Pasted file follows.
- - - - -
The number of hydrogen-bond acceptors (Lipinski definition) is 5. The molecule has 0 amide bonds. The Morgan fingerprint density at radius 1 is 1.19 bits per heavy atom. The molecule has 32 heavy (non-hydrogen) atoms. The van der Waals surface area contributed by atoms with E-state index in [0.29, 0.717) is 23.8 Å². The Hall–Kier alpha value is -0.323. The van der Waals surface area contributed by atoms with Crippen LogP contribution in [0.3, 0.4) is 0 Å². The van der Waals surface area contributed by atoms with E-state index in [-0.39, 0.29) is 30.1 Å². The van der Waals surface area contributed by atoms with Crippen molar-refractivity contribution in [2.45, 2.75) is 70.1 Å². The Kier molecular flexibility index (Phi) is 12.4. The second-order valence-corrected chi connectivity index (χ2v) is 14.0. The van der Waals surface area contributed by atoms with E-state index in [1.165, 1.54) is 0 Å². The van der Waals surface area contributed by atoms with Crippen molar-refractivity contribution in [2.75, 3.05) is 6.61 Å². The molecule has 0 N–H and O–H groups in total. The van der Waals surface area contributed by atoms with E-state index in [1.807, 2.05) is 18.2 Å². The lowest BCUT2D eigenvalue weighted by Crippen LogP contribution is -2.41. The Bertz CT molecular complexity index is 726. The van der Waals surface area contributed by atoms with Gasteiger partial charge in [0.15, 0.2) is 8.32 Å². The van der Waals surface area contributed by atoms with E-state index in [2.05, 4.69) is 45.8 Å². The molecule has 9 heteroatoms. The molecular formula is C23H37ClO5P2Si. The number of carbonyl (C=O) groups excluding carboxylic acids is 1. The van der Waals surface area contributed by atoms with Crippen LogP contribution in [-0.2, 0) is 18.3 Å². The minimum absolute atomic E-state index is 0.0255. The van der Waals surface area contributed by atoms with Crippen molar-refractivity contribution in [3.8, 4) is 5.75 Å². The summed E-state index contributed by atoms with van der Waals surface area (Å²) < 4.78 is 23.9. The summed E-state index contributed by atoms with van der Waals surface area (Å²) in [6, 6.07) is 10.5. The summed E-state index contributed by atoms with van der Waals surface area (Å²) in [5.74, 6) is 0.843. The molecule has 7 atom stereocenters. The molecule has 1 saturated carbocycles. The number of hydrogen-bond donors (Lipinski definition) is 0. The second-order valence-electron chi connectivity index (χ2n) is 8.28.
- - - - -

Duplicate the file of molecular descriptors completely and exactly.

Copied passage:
The number of hydrogen-bond acceptors (Lipinski definition) is 5. The molecule has 0 amide bonds. The Morgan fingerprint density at radius 1 is 1.19 bits per heavy atom. The molecule has 32 heavy (non-hydrogen) atoms. The van der Waals surface area contributed by atoms with E-state index in [0.29, 0.717) is 23.8 Å². The Hall–Kier alpha value is -0.323. The van der Waals surface area contributed by atoms with Crippen LogP contribution in [0.3, 0.4) is 0 Å². The van der Waals surface area contributed by atoms with E-state index in [-0.39, 0.29) is 30.1 Å². The van der Waals surface area contributed by atoms with Crippen molar-refractivity contribution in [2.45, 2.75) is 70.1 Å². The Kier molecular flexibility index (Phi) is 12.4. The second-order valence-corrected chi connectivity index (χ2v) is 14.0. The van der Waals surface area contributed by atoms with E-state index in [1.165, 1.54) is 0 Å². The van der Waals surface area contributed by atoms with Crippen molar-refractivity contribution in [2.75, 3.05) is 6.61 Å². The molecule has 0 N–H and O–H groups in total. The van der Waals surface area contributed by atoms with E-state index in [1.807, 2.05) is 18.2 Å². The lowest BCUT2D eigenvalue weighted by Crippen LogP contribution is -2.41. The Bertz CT molecular complexity index is 726. The van der Waals surface area contributed by atoms with Gasteiger partial charge in [0.15, 0.2) is 8.32 Å². The van der Waals surface area contributed by atoms with E-state index in [2.05, 4.69) is 45.8 Å². The molecule has 9 heteroatoms. The molecular formula is C23H37ClO5P2Si. The number of carbonyl (C=O) groups excluding carboxylic acids is 1. The van der Waals surface area contributed by atoms with Crippen LogP contribution in [-0.2, 0) is 18.3 Å². The minimum absolute atomic E-state index is 0.0255. The van der Waals surface area contributed by atoms with Crippen molar-refractivity contribution in [3.8, 4) is 5.75 Å². The summed E-state index contributed by atoms with van der Waals surface area (Å²) < 4.78 is 23.9. The summed E-state index contributed by atoms with van der Waals surface area (Å²) in [6, 6.07) is 10.5. The summed E-state index contributed by atoms with van der Waals surface area (Å²) in [5.74, 6) is 0.843. The molecule has 7 atom stereocenters. The molecule has 1 saturated carbocycles. The number of hydrogen-bond donors (Lipinski definition) is 0. The second-order valence-electron chi connectivity index (χ2n) is 8.28.